As one of South Africa’s most successful musicians, Simphiwe Dana epitomises young South Africa’s message to the world: young, proud and beautiful. Not only a great singer, whose lyrical blend of modern jazz, soul and African rhythms has set her apart from others, Dana is also an outspoken social activist for feminism and the rights of the youth. “I wish I didn’t feel so strongly about social injustice,” Dana told radio and television personality Gareth Cliff earlier this year. “I wish I could just write music… (but) I like to fix people.

“Called the new Miriam Makeba when she released her first album in 2004, Dana’s lyrics draw strongly on her upbringing in the Transkei. She remembers the influence of her mother and her singing voice as a key motivator in her own career and her life. While she has become a mother herself, letting her music take a backseat (for now), Dana is still very much in the public eye and vocal on social media on topical local and global issues. She has more than 200 000 followers, with the appropriate handle of @firebrand.

15. Angela Larkan – HIV/Aids activist

For almost 10 years, the non-profit organisation Thanda.org has helped to fight the destructive impact of HIV/Aids and poverty on rural communities, particularly on children. Thanda, begun by Angela Larkan on KwaZulu-Natal’s rural South Coast, supports more than 300 orphaned children in the area. It works in early childhood development, education and other community services.

Larkan and her work were featured in a 2011 Levi Strauss ad campaign, Go Forth, which highlighted pioneering NGOs. That campaign also featured actor Matt Damon’s Water.org safe sanitation project. Larkan and Thanda continue to work in unison with local people to build rural communities that are self-reliant, healthy places where residents respect one another and live sustainably, all while keeping the education and health of children as priority.

The organisation has won numerous awards for its work, including the 2010 Brand South Africa Mzansi Soul Award and a Southern African Drivers of Change Award in 2011.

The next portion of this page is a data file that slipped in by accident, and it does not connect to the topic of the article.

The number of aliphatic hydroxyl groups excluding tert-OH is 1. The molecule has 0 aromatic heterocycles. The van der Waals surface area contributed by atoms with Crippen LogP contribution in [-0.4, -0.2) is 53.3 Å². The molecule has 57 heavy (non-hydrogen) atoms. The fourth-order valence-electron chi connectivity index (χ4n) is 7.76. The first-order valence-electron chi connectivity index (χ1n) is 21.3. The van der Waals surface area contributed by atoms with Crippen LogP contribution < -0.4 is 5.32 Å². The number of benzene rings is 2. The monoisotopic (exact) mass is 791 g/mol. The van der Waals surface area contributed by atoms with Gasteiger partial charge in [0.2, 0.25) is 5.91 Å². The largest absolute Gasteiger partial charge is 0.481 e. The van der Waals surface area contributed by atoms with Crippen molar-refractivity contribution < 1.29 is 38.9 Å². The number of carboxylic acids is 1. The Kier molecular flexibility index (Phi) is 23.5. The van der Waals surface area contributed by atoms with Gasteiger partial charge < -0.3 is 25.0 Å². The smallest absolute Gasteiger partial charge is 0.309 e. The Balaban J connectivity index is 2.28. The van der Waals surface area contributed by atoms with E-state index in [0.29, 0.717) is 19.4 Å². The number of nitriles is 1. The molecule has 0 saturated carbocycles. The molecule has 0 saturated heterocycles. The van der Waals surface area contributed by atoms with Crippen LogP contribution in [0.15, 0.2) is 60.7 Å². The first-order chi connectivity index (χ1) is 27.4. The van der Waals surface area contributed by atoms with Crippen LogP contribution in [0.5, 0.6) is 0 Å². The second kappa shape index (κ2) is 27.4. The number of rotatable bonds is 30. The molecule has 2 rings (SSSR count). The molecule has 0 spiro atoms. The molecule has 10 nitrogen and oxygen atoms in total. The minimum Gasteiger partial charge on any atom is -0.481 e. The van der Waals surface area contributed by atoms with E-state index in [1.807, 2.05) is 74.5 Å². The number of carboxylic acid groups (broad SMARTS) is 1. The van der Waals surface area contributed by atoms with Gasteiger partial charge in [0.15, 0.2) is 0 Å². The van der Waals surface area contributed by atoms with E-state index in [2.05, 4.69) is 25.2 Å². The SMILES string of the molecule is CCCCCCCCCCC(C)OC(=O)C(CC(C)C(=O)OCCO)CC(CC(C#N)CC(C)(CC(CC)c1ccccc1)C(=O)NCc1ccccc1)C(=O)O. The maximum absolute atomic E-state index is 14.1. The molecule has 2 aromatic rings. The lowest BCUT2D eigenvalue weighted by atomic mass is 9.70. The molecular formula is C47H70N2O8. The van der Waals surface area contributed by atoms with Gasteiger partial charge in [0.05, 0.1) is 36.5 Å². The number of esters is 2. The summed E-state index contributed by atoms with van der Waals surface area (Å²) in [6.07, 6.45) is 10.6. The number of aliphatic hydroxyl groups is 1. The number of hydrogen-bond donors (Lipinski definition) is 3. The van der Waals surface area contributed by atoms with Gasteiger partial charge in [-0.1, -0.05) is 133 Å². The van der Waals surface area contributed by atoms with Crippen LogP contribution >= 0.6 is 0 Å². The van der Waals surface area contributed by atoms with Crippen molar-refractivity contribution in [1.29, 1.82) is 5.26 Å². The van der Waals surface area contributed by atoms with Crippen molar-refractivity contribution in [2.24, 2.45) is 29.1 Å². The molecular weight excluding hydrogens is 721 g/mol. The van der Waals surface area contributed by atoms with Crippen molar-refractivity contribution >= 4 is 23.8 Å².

16. Musa Manzi – geophysicist and educator

Dr Musa Manzi grew up poor in a rural village in KwaZulu-Natal, where poverty and God inspired him to become the man he is today. A natural-born teacher with a passion for knowledge, he starting teaching maths and biology to fellow students while still in matric.

He always knew his destiny lay in education, and promised himself that when he could, he would give back to the next generation. “It is a lesson to all (students),” he told the Mail & Guardian in 2014. “They shouldn’t let the troubles of their past prevent or limit them from reaching their potential.

“He became the first black South African to obtain a PhD in geophysics, and is currently doing ground-breaking work on seismic reflection data from the Wits Basin that has opened up new ways of understanding the distribution of methane gas along underground faults. It goes a long way to improving mining safety and resource evaluation. Manzi is also the first African to win the international award for the best research paper published in geophysics of the Society of Exploration Geophysicists.

He is a lecturer at the University of the Witwatersrand, but also donates his time as a science and maths teacher in Alexandra schools, giving back opportunities that he often never had himself when growing up.

17. Sanelisiwe Ntuli – poet and educator